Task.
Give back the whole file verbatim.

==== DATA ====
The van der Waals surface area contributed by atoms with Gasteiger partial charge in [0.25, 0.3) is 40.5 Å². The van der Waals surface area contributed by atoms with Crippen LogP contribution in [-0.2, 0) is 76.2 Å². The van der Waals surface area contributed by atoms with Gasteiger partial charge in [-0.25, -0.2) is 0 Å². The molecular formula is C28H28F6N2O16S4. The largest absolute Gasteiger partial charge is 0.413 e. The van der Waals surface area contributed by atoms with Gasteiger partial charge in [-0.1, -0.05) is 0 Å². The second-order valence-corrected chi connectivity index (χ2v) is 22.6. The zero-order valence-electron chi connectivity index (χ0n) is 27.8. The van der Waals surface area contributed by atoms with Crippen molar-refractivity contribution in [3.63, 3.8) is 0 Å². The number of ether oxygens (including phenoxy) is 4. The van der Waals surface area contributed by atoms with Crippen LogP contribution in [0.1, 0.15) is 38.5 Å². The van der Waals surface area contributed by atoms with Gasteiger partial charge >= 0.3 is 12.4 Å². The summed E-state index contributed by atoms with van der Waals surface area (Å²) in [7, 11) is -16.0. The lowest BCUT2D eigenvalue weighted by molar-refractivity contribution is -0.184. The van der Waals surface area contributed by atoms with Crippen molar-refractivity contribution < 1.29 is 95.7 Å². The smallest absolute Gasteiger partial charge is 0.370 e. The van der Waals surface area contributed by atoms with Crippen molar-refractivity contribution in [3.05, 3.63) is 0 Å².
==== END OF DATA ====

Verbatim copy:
The van der Waals surface area contributed by atoms with Gasteiger partial charge in [0.25, 0.3) is 40.5 Å². The van der Waals surface area contributed by atoms with Crippen LogP contribution in [-0.2, 0) is 76.2 Å². The van der Waals surface area contributed by atoms with Gasteiger partial charge in [-0.25, -0.2) is 0 Å². The molecular formula is C28H28F6N2O16S4. The largest absolute Gasteiger partial charge is 0.413 e. The van der Waals surface area contributed by atoms with Gasteiger partial charge in [-0.1, -0.05) is 0 Å². The second-order valence-corrected chi connectivity index (χ2v) is 22.6. The zero-order valence-electron chi connectivity index (χ0n) is 27.8. The van der Waals surface area contributed by atoms with Crippen molar-refractivity contribution in [3.63, 3.8) is 0 Å². The number of ether oxygens (including phenoxy) is 4. The van der Waals surface area contributed by atoms with Crippen LogP contribution in [0.1, 0.15) is 38.5 Å². The van der Waals surface area contributed by atoms with Gasteiger partial charge >= 0.3 is 12.4 Å². The summed E-state index contributed by atoms with van der Waals surface area (Å²) in [7, 11) is -16.0. The lowest BCUT2D eigenvalue weighted by molar-refractivity contribution is -0.184. The van der Waals surface area contributed by atoms with Crippen molar-refractivity contribution < 1.29 is 95.7 Å². The smallest absolute Gasteiger partial charge is 0.370 e. The van der Waals surface area contributed by atoms with Crippen molar-refractivity contribution in [3.05, 3.63) is 0 Å².